These are my thoughts on Covid-19, since about mid to late March. They might be wrong. So far, there has been growing evidence for key pieces of this story.
Here’s the story:
This represents total Covid-19 infections in the population. It started much earlier than we think. I’m guessing December, but I wouldn’t be surprised if it was earlier.
I think infections tend to grow to 5-10% of the population and then continue to roll through at about that same rate, driving a fairly consistent case load.
This is the weakest part of my story. I haven’t thought of a good reason why it grows to 5-10% of the population fairly quickly and then levels off. Some reasons might be that infected folks and those around them start taking basic precautions like staying home from work, washing their hands when they’re around sick folks or avoiding them altogether.
But, my observation is that’s similar to how other viruses seem to spread, roll through the population in waves, rather than exponentially. Of course, I’m no epidemiologist, so you can hurl that criticism. I’m just going off previous observations of how I see cold wave through.
This also means that the virus was likely far less deadly than we thought by just looking at tested cases, by a factor of 10 or more.
Evidence to support:
- Folks who died in January and maybe December did, indeed, are now being tested and shown to have had Covid-19.
- Antibody tests have been consistently supporting that actual number of cases is far greater (15-80x) higher than testing has identified and that many folks have such mild symptoms that they don’t think of getting tested.
- H1N1 was also originally thought to be 10-20x more deadly than it turned out to be, based on the fact that early testing didn’t identify every single case. As better estimates of full infection became known, fatality rates dropped to the top-end of flu ranges.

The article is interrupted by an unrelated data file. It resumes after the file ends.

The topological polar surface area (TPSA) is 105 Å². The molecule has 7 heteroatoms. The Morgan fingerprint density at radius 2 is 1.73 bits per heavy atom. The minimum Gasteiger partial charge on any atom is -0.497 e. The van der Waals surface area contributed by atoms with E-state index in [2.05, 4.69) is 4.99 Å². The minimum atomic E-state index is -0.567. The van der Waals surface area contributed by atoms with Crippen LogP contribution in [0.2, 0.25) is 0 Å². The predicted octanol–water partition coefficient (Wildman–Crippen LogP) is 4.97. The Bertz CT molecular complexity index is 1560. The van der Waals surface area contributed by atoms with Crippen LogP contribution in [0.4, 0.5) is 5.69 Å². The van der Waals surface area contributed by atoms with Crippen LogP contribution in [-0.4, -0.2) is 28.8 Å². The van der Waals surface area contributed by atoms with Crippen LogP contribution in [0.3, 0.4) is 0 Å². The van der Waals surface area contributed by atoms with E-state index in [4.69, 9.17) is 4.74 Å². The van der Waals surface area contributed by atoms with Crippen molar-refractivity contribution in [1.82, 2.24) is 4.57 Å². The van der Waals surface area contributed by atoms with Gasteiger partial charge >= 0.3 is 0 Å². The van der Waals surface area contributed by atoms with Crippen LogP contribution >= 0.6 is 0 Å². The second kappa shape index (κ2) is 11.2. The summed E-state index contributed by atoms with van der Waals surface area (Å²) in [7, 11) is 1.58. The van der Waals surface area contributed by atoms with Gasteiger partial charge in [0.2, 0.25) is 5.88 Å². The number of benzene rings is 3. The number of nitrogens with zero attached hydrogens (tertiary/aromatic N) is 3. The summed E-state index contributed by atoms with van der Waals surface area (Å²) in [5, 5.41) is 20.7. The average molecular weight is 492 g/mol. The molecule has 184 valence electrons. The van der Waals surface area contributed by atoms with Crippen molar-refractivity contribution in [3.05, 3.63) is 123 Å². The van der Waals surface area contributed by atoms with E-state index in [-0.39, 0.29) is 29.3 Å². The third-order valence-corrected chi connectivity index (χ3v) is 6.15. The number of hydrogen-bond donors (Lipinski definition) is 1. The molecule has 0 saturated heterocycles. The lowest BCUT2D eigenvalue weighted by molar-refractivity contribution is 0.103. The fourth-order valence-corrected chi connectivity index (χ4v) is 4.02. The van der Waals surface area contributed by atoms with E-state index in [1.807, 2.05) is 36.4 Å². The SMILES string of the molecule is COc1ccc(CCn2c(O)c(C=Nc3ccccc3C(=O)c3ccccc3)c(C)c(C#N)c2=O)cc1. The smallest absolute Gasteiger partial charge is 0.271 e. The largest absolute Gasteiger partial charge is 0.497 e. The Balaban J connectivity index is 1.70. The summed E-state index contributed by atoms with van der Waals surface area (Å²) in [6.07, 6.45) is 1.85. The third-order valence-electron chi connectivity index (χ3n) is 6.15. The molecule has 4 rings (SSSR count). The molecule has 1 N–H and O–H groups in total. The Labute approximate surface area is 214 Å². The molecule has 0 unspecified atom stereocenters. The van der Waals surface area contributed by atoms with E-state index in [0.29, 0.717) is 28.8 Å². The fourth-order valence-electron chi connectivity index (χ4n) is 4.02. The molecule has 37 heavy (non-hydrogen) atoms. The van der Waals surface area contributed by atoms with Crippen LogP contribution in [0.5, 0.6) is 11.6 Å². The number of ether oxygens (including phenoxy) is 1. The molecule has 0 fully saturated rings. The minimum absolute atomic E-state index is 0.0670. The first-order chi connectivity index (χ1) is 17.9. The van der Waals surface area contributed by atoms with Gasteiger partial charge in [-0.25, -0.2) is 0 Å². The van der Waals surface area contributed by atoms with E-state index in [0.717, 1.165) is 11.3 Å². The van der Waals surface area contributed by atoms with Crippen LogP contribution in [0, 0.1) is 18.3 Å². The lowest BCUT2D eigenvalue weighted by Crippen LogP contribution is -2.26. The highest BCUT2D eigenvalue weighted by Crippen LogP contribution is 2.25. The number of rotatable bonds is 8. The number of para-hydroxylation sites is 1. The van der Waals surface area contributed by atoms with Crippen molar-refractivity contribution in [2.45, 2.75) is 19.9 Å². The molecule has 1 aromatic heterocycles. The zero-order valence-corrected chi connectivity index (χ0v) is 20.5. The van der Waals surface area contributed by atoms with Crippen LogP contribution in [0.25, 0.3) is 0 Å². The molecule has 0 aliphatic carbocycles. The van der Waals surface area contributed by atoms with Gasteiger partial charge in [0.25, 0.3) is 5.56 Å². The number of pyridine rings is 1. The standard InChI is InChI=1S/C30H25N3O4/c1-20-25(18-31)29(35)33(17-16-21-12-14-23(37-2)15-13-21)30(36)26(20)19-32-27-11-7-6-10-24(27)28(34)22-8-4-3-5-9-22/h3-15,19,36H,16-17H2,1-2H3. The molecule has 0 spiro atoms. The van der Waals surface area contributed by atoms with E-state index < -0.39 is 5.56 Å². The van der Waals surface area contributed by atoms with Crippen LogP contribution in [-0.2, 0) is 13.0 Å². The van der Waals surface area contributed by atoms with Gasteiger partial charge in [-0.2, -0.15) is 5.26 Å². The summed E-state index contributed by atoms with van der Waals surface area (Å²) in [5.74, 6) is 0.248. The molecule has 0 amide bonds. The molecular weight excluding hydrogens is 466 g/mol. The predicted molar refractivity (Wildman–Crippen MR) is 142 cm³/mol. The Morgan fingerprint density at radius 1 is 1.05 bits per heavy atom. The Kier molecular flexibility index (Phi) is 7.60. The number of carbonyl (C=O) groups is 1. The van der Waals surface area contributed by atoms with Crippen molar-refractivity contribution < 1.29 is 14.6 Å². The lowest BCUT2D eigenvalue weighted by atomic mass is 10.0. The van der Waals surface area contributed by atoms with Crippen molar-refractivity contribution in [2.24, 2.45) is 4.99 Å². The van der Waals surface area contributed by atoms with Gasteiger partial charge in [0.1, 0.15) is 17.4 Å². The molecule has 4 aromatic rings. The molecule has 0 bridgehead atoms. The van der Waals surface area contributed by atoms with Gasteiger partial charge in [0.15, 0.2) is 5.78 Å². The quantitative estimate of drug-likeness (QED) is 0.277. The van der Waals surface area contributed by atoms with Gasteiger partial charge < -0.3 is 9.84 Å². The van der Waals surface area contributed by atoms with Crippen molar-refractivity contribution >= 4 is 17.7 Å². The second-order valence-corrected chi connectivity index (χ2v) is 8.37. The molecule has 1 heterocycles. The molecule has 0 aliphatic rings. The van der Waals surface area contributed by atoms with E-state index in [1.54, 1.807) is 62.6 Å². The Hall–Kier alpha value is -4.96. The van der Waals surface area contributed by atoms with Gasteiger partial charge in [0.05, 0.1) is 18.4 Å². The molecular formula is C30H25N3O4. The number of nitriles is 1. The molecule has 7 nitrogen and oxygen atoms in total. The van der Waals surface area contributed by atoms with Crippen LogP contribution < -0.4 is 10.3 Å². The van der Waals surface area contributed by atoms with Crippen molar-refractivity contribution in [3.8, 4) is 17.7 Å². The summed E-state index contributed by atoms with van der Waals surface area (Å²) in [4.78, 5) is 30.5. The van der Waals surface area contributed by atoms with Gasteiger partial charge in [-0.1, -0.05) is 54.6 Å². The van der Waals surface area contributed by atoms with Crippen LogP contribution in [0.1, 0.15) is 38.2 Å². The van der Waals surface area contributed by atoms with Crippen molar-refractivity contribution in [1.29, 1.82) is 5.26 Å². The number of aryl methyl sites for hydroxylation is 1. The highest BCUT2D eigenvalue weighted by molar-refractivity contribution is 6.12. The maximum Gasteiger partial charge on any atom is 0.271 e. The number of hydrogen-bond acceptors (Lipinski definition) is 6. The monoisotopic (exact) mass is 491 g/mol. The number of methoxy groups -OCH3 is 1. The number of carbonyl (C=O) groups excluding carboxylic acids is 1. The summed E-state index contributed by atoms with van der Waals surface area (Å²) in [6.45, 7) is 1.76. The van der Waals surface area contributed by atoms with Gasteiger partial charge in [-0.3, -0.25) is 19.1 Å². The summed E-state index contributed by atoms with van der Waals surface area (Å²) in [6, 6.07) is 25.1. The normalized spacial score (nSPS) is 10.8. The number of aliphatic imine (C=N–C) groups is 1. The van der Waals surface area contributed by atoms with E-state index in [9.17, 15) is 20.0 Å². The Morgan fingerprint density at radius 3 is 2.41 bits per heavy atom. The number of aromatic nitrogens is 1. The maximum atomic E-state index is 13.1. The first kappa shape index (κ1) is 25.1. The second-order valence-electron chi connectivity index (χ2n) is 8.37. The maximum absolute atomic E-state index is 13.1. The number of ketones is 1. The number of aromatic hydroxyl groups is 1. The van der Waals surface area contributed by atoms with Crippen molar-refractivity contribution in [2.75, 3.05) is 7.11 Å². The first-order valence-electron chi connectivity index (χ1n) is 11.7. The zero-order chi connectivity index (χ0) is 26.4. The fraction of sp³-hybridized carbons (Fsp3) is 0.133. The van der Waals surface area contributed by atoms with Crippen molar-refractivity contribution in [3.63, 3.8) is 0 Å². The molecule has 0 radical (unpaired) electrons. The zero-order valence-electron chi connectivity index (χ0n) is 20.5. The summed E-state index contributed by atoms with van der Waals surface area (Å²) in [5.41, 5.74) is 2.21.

We came along a few months after the virus had already steady-stated and started ramping up testing quickly. There seemed to be the belief that the testing was uncovering the virus as it spread.
I believed that testing was just uncovering infections that were already near steady state in 5-10% of the population at the time of testing.
Think of it like testing to find people who are 6′-4″ or taller. The first day we test 100 folks and find 10 are tall. The second day we test 1,000 folks and find 100 are tall.
Would we conclude that tallness is spreading exponentially? No. We would understand that folks were tall before they were tested, the testing just identified the percent of the population that was tall.
Now, I realize this isn’t apples-to-apples, because viruses do spread, whereas tallness does not (at least not like viruses).
But, the point is that if the infections were present in 5-10% of the population, while testing was growing exponentially, it would be easy to conclude that the virus was spreading exponentially, when it really wasn’t.
Evidence to support:
- Growth in positive tests mirrored the growth in tests. See this post.
- Consistent positivity rate of covid-19 tests (also see that post).